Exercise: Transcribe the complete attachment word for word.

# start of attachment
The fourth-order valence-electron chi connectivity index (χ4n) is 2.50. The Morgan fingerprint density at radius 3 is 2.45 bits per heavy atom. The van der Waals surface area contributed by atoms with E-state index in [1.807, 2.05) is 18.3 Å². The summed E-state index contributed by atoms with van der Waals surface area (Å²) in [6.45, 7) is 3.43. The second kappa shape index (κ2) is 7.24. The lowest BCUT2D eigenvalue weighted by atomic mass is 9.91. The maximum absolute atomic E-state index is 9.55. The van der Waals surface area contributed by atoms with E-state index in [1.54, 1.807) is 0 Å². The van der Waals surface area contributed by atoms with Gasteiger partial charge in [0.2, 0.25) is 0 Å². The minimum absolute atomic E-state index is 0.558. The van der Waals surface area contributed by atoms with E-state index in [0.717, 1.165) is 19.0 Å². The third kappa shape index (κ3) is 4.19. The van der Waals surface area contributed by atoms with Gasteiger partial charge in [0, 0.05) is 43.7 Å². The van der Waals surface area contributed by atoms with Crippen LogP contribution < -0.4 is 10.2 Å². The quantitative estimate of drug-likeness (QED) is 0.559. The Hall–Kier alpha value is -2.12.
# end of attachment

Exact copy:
The fourth-order valence-electron chi connectivity index (χ4n) is 2.50. The Morgan fingerprint density at radius 3 is 2.45 bits per heavy atom. The van der Waals surface area contributed by atoms with E-state index in [1.807, 2.05) is 18.3 Å². The summed E-state index contributed by atoms with van der Waals surface area (Å²) in [6.45, 7) is 3.43. The second kappa shape index (κ2) is 7.24. The lowest BCUT2D eigenvalue weighted by atomic mass is 9.91. The maximum absolute atomic E-state index is 9.55. The van der Waals surface area contributed by atoms with E-state index in [1.54, 1.807) is 0 Å². The van der Waals surface area contributed by atoms with Gasteiger partial charge in [0.2, 0.25) is 0 Å². The minimum absolute atomic E-state index is 0.558. The van der Waals surface area contributed by atoms with E-state index in [0.717, 1.165) is 19.0 Å². The third kappa shape index (κ3) is 4.19. The van der Waals surface area contributed by atoms with Gasteiger partial charge in [0, 0.05) is 43.7 Å². The van der Waals surface area contributed by atoms with Crippen LogP contribution < -0.4 is 10.2 Å². The quantitative estimate of drug-likeness (QED) is 0.559. The Hall–Kier alpha value is -2.12.